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    Comments Are Disabled Until Further Notice

    I apologize to most commenters….

    I will have to end commenting until I can figure out how to ban them….

    But there are some who just enjoy sabotage and fragging.

    I don’t know how to fix it at the moment, so I’m going to possibly simply destroy the blog by letting it go dark.

    But I don’t know what else to do.

    Someone somewhere (I forget who or where)  linked to this Volokh Conspiracy post and image from January:

    In my experience, there are two basic conditions of strong comment threads. Here’s the first condition: Comments need to be relatively open and accessible to those using a pseudonym. If you make it too hard to comment, or you require real names, most will stay away. They won’t want to engage, for a range of personal and professional reasons.

    And here’s the second condition: There needs to be some way to moderate threads to delete inappropriate comments or ban commenters who are out of line. For every one Internet commenter who is consistently thoughtful and interesting, there are X Internet commenters who are either inclined to be or can be coaxed into becoming abrasive and obnoxious. Consider the well-known “Greater Internet fuckwad theory” from the site Penny Arcade:

    I haven’t seen it as a huge problem here, but tell me if I haven’t been paying attention (w/out naming names, please).

    Update: Reopened (h/t NC Mountain Girl).

    Also, I’ve noticed that blog posts about commenting get a lot of comments.


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    Grisham’s Law of Bloggers. Bad Bloggers crowd out Good ones.

    Thinker73 | June 10, 2012 at 1:52 am

    I read LI on a daily basis, but have never previously commented. One thing I have noticed here is that comments are generally civil and actually make a contribution overall. Professor Jacobson does a fine job of content management here at LI.

    It is one of the few blogs that I bother reading comments.


    Ragspierre | June 10, 2012 at 2:00 pm

    Partly because the issue here lies solely with our host (“Too much advantage, your dojo”, as Mr. Miyagi says) as to who to ban, and on what predicates,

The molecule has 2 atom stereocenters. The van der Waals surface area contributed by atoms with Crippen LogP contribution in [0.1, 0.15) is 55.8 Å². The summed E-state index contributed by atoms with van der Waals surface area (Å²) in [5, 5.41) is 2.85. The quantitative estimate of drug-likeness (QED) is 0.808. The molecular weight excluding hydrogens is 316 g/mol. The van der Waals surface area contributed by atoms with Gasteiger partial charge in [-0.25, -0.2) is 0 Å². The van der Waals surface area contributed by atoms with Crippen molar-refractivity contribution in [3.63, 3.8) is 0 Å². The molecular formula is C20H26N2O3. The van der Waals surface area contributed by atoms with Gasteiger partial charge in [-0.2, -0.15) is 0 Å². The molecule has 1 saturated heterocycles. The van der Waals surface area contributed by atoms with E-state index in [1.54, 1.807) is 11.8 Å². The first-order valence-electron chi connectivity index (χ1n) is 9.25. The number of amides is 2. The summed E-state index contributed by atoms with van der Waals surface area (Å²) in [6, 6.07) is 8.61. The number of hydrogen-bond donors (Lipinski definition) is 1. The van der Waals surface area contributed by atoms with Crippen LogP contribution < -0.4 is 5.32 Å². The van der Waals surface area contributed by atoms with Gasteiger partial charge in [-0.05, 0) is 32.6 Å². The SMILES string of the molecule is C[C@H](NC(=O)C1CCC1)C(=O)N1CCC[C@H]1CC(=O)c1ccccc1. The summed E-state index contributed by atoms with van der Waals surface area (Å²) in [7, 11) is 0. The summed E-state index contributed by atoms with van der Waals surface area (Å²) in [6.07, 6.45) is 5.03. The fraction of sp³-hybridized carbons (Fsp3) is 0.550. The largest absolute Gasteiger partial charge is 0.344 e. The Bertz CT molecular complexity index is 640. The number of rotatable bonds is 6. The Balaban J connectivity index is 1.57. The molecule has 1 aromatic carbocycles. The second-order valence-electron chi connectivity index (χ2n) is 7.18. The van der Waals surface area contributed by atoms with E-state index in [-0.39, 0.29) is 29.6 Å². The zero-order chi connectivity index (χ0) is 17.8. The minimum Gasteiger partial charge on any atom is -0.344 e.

and partly because I really held no opinion on the matter, I’ve watched, quietly, in the corner.

    I have some observations now—

    Free speech: I’m fer it. I think “banning” an absolutely miserable idea generally. There are, of course, exceptions on the “dirty, nasty, no contribution” fringe.

    Trolls: I think can serve a very useful purpose, depending on their character. If they are expressing the hateful, warped perspective of the Collective (using acceptable language), that can be useful. They can be used as foils. They provide a very illuminating exposition of the view from the Collective, which I have used to good effect by collecting their posts and showing them to my friends, neighbors, family, etc. Think Breitbart.

    Not everyone coming here with an opposing view would rightfully be a “troll”.

    Conflict: I once subscribed to the idea that conflict is bad, as is anger. That is silly. Anger is no more or less a positive force than is love. It all depends on how it is used. I think it makes us stronger, in the main.

    Criticism: Not pretending to speak for our host, or anyone here, but “Friends don’t let friends say stupid stuff”. I will vigorously bump heads with people here I generally like and agree with. That includes our worthy host. Speaking only for myself, there are very few things I would abhor more than having a bunch of sycophantic followers who mawkishly hung on my words and NEVER thought critically of what I had to say. Anyone I consider a friend knows they can…and are expected to…challenge me when I say indefensible stuff. I hope Prof. Bill would, on meeting me, consider me his friend. He could count on me showing him courageous support when he’s right, and gnawing on his head when I think he’s wrong.

    Culture: Different blogs have different cultures. That is interesting and to be expected. This blog’s commentary is appreciably more feminine than some on which I comment. That is neither good or bad. It is what it is, but that makes for a decided intolerance of conflict (see above).

    GroupThink: It is a “human nature” thing. Every group tends to engage in it, and it has to be avoided at great cost. It is alive and well here (we being human), and some attempt to rigorously enforce it, using the time-worn tools of their ilk. Again, I hope the last thing Prof. Bill wants here is a little echo-chamber for dominant views that PRETEND to match his own.

    dmacleo | June 10, 2012 at 8:36 pm

    what I find interesting is that THIS conversation has been EXTREMELY civil, non-confrontational in any replky, yet someone has taken the time to go through and do dislikes on so many of them.

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